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Dr. Sargent began his lecture yesterday by stating that the principal elements that sustain life are carbon, hydrogen, oxygen and nitrogen, and that various kinds of food possessed these qualities in different degrees. The world's greatest scientists have devoted themselves to classifying foods according to their chemical compounds and effects on the human body. But no table of nutritives can be accurate in its application, as the nervous and muscular tissues are not the same in all men.

The quantity of food was then considered. 63 1/2 ounces to 70 ounces is the average amount eaten daily by men in training. Over-eating produces an unnatural appetite. In regard to quality, the refining of flour, etc., often renders it more indigestible. One should not take anything distasteful to him. There should be a variety in diet, in order to obtain all the principal elements of subsistence which are not found in any one form of nutriment. Benefit results from what is digested, not from what is eaten merely. A man's natural appetite and sense of hunger should determine his times of eating, and meals should be from four to five hours apart. In everything relating to food and diet, personal tastes must be duly regarded.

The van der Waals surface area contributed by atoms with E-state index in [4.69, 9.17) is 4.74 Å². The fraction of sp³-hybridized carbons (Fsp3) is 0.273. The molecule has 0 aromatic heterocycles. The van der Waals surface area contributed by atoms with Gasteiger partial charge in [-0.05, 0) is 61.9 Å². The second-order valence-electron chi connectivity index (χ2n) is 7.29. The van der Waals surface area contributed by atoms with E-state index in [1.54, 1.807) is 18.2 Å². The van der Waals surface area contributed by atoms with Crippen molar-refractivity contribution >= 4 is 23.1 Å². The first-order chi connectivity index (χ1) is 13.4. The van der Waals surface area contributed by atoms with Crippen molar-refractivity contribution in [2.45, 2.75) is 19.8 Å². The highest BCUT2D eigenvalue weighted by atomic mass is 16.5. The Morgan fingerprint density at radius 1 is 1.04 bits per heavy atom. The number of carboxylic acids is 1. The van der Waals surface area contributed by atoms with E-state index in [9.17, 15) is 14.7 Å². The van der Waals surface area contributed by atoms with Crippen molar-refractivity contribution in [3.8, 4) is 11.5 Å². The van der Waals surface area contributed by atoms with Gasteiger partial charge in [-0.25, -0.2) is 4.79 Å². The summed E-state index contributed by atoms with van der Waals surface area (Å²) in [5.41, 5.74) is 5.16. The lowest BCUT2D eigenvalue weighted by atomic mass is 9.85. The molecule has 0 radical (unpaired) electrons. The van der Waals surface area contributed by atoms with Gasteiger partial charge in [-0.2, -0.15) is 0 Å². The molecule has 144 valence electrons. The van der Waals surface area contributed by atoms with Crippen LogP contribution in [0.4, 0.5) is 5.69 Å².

In the matter of drinks, water is the best, because the physical system consists largely of water. It should be taken in proportion to physical action undergone. Coffee and tea are not detrimental, and do not produce the unpleasant reactive results of alcohol. Tea produces perspiration, while coffee produces a dryness of the skin and excites the action of the heart. In case of any resultant nervous affection, they should be left off.

The lecture was illustrated by comparative tables of the nutritive properties of different substances, and the quantity of food eaten in moderate and severe training.

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